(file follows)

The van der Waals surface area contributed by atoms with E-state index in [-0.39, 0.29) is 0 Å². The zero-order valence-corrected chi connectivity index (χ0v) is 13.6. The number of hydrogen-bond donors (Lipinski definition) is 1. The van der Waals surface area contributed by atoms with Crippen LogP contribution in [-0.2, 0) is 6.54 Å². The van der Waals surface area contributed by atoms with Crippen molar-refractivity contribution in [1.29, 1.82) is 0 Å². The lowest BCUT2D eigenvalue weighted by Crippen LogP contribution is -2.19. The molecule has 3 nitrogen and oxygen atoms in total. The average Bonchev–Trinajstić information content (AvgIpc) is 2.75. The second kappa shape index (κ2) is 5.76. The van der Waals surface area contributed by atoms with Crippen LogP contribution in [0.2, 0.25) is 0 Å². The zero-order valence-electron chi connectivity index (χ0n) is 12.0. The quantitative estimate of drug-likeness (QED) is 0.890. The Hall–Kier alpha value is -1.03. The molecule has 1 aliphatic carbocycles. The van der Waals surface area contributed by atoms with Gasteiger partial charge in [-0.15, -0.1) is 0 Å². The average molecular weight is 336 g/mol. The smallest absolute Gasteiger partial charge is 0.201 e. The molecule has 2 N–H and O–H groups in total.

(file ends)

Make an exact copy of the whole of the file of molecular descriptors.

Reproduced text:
The van der Waals surface area contributed by atoms with E-state index in [-0.39, 0.29) is 0 Å². The zero-order valence-corrected chi connectivity index (χ0v) is 13.6. The number of hydrogen-bond donors (Lipinski definition) is 1. The van der Waals surface area contributed by atoms with Crippen LogP contribution in [-0.2, 0) is 6.54 Å². The van der Waals surface area contributed by atoms with Crippen molar-refractivity contribution in [1.29, 1.82) is 0 Å². The lowest BCUT2D eigenvalue weighted by Crippen LogP contribution is -2.19. The molecule has 3 nitrogen and oxygen atoms in total. The average Bonchev–Trinajstić information content (AvgIpc) is 2.75. The second kappa shape index (κ2) is 5.76. The van der Waals surface area contributed by atoms with Crippen LogP contribution in [0.2, 0.25) is 0 Å². The zero-order valence-electron chi connectivity index (χ0n) is 12.0. The quantitative estimate of drug-likeness (QED) is 0.890. The Hall–Kier alpha value is -1.03. The molecule has 1 aliphatic carbocycles. The van der Waals surface area contributed by atoms with Gasteiger partial charge in [-0.15, -0.1) is 0 Å². The average molecular weight is 336 g/mol. The smallest absolute Gasteiger partial charge is 0.201 e. The molecule has 2 N–H and O–H groups in total.